Also, one commenter noted: "Wasn't there some big debate over bagel slicers at one point and now this? Is that irony I smell?" (Click on the link to read the debate itself, but for the lazies, briefly: Joe had this bad habit of holding his bagels in his palm while cutting them in lengthwise directly into his hand, and I had a problem with that, especially given that he's in a profession where hand tendon injury could be catastrophic. For instance, a minor to moderate hand injury would not necessarily end my career as I know it, but it could almost certainly end his. However, you will be gratified to know that after that last discussion more than a year ago, Joe doesn't cut his bagels employing the "hand taco" method anymore--or at least he doesn't do it in front of me.)
Well, here's the difference as I see it. I slice a lot of vegetables with a vegetable peeler. This most recent event I would classify as an accident. Accidents happen. For example, I try to be cautious at work, but sometimes accidents still happen, like, say, needle sticks in the OR. But accidents happening despite best precautions is different than habitually unsafe practice--like recapping non-blunt needles by hand, or sloppy sterile technique. (This is no one in specific, by the way, just a few easy everyday examples I can think of). Or, to bring it out of the hospital setting and back into the kitchen where it started, let's say slicing bagels using your palm as the cutting board, or rubbing raw chicken all over your countertops. My point being, I would say it's the difference between cutting yourself in the kitchen (it happens to everyone) versus setting up a situation where cutting yourself is much, much more likely to happen.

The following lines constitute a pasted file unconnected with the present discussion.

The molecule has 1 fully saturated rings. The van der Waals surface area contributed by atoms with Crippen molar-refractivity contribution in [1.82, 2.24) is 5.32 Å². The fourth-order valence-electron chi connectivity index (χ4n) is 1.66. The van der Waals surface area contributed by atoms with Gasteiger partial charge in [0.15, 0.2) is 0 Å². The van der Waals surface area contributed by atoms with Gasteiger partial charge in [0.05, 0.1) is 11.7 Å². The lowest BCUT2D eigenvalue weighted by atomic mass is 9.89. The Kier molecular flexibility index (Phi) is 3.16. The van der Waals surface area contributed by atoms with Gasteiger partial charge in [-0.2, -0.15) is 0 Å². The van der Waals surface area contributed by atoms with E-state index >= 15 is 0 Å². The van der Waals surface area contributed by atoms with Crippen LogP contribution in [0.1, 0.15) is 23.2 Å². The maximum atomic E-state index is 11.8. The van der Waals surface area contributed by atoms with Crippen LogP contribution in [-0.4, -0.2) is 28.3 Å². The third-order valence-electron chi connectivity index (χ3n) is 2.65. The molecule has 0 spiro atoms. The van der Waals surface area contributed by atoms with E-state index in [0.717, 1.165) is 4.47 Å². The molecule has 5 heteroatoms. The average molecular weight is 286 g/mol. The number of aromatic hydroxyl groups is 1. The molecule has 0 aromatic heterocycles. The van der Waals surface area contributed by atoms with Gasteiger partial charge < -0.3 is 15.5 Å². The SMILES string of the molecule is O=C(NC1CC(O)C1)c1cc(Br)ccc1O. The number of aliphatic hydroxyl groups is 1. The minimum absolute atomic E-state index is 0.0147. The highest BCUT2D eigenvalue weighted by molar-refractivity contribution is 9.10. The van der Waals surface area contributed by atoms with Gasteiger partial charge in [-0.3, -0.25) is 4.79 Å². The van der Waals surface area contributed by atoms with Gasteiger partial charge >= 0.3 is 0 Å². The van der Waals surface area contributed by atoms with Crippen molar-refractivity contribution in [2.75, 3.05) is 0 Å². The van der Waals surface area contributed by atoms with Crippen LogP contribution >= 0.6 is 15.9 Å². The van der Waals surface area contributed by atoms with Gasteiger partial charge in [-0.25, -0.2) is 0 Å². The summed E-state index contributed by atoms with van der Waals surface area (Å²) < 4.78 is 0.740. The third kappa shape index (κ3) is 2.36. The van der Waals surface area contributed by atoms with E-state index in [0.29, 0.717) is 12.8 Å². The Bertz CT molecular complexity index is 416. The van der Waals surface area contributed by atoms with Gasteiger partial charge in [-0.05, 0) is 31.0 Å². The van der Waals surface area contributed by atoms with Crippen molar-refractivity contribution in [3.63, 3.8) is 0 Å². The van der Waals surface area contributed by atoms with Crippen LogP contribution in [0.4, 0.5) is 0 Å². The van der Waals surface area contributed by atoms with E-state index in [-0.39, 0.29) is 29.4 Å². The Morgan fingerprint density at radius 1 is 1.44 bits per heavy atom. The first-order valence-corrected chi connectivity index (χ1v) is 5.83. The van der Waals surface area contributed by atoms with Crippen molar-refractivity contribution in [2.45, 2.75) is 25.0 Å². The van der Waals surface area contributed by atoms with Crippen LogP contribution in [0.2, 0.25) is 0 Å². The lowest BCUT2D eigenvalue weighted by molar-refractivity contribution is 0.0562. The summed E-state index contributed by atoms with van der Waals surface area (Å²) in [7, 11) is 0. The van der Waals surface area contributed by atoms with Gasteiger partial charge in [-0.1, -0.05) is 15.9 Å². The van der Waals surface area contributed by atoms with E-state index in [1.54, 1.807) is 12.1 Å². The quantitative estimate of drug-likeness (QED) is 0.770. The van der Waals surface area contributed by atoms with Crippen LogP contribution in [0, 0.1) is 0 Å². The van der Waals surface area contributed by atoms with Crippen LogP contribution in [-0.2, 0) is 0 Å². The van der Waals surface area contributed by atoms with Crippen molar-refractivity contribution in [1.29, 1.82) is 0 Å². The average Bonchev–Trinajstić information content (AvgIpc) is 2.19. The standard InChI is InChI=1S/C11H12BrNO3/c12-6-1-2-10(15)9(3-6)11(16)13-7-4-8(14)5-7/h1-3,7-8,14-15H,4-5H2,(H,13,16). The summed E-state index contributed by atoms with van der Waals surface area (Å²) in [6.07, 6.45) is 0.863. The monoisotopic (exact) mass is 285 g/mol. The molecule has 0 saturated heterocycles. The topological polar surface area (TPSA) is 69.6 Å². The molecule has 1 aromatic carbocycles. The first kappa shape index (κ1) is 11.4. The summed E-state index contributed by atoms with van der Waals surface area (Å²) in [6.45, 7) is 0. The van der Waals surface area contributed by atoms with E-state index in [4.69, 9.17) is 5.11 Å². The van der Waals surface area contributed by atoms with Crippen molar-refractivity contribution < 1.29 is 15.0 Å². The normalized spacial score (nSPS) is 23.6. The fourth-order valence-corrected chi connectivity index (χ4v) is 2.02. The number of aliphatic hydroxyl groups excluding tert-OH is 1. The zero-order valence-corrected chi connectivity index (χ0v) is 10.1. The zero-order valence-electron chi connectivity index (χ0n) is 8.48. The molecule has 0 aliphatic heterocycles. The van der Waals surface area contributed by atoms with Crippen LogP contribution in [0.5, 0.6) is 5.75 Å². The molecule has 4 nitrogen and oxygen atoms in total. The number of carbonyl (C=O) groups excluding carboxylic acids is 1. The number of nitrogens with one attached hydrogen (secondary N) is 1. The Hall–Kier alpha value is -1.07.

So no, that's not irony you smell. Just the smell of human flesh and ginger cooking in a delectable mélange.
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Oh, and by the way, not that I wish you pain, but if you happen to have cut your hand and if you also happen to work in some kind of germ zone (or at least in a job where you have to wash your hands a lot), here's a great and truly occlusive bandage that will hold up for, I kid you not, a good couple of days.
I got a six pack of these for the winter season (A.K.A. the "I'm washing my hands so much and the weather is so dry that my hands be cracking everywhere" season) and between me and Mack (Mack is a great believer in the curative power of Band-Aids, even without any actual visible injury--he prefers to prophylactically laminate himself) we are putting them to good use. They're a little more expensive but seriously, they are worth it for high-mobility areas--as mentioned before, they are truly occlusive, they really stick well, and don't tend to get all sodden and ooze off like the more traditional model.
Now everyone go get injured!